Google is clearly the best general-purpose search engine on the Web and Google goes far beyond a regular search engine. Give the tricks in this article a try. You’ll be amazed at how many different ways Google can improve your Internet searching. In addition to the basic AND, OR, and phrase searches, Google offers some rather extensive special syntax for narrowing your searches.
But most people don’t use google to its best advantage. Do you just plug in a keyword or two and hope for the best? That may be the quickest way to search, but with more than ten billion pages in Google’s index, it’s still a struggle to compare results to a manageable number. Google is an remarkably powerful tool that can ease and enhance your Internet exploration. Google’s search options go beyond simple keywords, the Web, and even its own programmers. Let’s look at some of Google’s lesser-known options.
Using special syntax you can tell Google that you want to restrict your searches to certain elements or characteristics of Web pages. Google has listed a complete list of its syntax elements at www.google.com/help/operators.html
So lets Discuss these special syntax elements:
The next time you need to do a quick calculation, instead of bringing up the Calculator applet, you can just type your expression in to Google.
48512 * 1.02
If you need to quickly look up the definition of a word or phrase, simply use the “define:” command.
This Syntax restricts your search to the titles of web pages. The variation allintitle: finds pages wherein all the words specified appear in the title of the web page. Using allintitle: is basically the same as using the intitle: before each keyword.
allintitle:”money supply” economics
You may wish to avoid the allintitle: variation, because it doesn’t mix well with some of the other syntax elements.
This Syntax searches only body text (i.e., ignores link text, URLs, and titles). While its uses are limited, it’s perfect for finding query words that might be too common in URLs or link titles.
There’s also an allintext: variation, but again, this doesn’t play well with others.
This Syntax searches for text in a page’s link anchors. A link anchor is the descriptive text of a link. For example, the link anchor in the HTML code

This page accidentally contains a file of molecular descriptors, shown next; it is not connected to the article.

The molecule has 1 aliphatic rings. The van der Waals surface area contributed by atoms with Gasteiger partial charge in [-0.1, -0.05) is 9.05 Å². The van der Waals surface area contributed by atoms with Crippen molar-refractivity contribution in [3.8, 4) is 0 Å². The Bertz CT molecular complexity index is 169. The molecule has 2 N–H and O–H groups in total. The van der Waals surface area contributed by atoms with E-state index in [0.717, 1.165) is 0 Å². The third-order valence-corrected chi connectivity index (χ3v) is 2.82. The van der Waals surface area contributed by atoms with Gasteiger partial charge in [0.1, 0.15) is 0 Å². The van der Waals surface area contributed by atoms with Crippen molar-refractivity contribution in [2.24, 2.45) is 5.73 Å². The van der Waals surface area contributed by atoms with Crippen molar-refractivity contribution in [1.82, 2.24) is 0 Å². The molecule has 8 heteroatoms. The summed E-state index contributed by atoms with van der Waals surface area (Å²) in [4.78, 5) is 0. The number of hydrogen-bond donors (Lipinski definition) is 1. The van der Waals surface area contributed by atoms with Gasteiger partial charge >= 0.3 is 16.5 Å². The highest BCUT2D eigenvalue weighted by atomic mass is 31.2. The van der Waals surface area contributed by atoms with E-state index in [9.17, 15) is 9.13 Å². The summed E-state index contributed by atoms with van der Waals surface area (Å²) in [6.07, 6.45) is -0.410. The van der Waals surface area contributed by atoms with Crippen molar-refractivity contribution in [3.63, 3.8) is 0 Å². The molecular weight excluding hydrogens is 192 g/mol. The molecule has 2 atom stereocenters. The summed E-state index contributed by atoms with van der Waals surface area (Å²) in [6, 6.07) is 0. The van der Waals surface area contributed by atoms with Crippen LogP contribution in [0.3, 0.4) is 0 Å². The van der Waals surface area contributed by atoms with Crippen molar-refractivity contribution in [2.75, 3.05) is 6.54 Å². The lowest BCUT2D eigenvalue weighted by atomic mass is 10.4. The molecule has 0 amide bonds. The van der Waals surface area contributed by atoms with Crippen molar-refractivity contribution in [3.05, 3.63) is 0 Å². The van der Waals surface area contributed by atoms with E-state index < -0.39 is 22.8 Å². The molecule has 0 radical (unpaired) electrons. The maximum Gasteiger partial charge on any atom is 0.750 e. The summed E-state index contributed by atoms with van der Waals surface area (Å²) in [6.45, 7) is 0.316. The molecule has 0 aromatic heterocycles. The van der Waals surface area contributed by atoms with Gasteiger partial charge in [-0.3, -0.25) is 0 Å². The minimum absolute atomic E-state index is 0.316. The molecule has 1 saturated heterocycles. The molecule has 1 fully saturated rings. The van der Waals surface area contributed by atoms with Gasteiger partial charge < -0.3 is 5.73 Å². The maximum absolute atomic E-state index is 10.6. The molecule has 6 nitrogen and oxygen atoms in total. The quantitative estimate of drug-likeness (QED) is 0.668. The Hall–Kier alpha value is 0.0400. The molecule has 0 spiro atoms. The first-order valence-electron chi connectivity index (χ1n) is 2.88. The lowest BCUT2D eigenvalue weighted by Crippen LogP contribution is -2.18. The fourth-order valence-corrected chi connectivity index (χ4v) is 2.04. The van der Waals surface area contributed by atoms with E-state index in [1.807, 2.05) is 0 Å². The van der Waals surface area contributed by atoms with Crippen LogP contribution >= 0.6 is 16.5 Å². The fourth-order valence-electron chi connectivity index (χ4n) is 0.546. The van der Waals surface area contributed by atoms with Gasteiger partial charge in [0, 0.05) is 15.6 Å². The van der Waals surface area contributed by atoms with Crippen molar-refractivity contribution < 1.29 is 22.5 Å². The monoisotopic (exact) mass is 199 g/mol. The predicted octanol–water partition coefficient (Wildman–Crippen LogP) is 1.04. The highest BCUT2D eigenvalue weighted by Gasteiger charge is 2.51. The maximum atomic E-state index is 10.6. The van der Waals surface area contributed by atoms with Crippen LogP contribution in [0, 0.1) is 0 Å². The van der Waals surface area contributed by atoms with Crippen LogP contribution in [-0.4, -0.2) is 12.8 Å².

As with other in*: syntax elements, there’s an allinanchor: variation, which works in a similar way (i.e., all the keywords specified must appear in a page’s link anchors).
Lets you see which pages are linking to your Web page or to another page you’re interested in.
This Syntax allows you to narrow your search by either a site or a top-level domain.
restricts your search to the URLs of web pages. This syntax tends to work well for finding search and help pages, because they tend to be rather regular in composition.
You’ll see that using the inurl: query instead of the site: query has one immediate advantage you can use it to search subdirectories. While the http:// prefix in a URL is ignored by Google when used with site:, search results come up short when including it in an inurl: query. Be sure to remove prefixes in any inurl: query for the best (read: any) results.
You can also use inurl: in combination with the site: syntax to draw out information on subdomains. For example, how many subdomains does google.com really have? A quick query will help you figure that out:
This query asks Google to list all pages from the google.com domain, but leave out those pages which are from the common subdomain www, since you already know about that one
Do you ever wonder how many subdomains google has.I wondered!!!!
cache: finds a copy of the page that Google indexed even if that page is no longer available at its original URL or has since changed its content completely.
If Google returns a result that appears to have little to do with your query, you’re almost sure to find what you’re looking for in the latest cached version of the page at Google. The Google cache is particularly useful for retrieving a previous version of a page that changes often.
filetype: searches the suffixes or filename extensions. These are usually, but not necessarily, different file types; filetype:htm and filetype:html will give you different result counts, even though they’re the same file type. You can even search for different page generators—such as ASP, PHP, CGI, and so forth—presuming the site isn’t hiding them behind redirection and proxying. Google indexes several different Microsoft formats, including PowerPoint (.ppt), Excel (.xls), and Word (.doc).
“learn java” filetype:pdf
“IT books” filetype:doc
related:, as you might expect, finds pages that are related to the specified page. This is a good way to find categories of pages; a search for related:google.com returns a variety of search engines, including Lycos, Yahoo!, and Northern Light.
While an increasingly rare occurrence, you’ll find that not all pages are related to other pages.
info: provides a page of links to more information about a specified URL. This information includes a link to the URL’s cache, a list of pages that link to the URL, pages that are related to the URL, and pages that contain the URL.
Note that this information is dependent on whether Google has indexed the specified URL; if not information will obviously be far more limited.
This Syntex as you might expect, looks up phone numbers.
Source: Google features
You can also use google visual interface for the abouve syntexes for less effort typing LINK. visit below: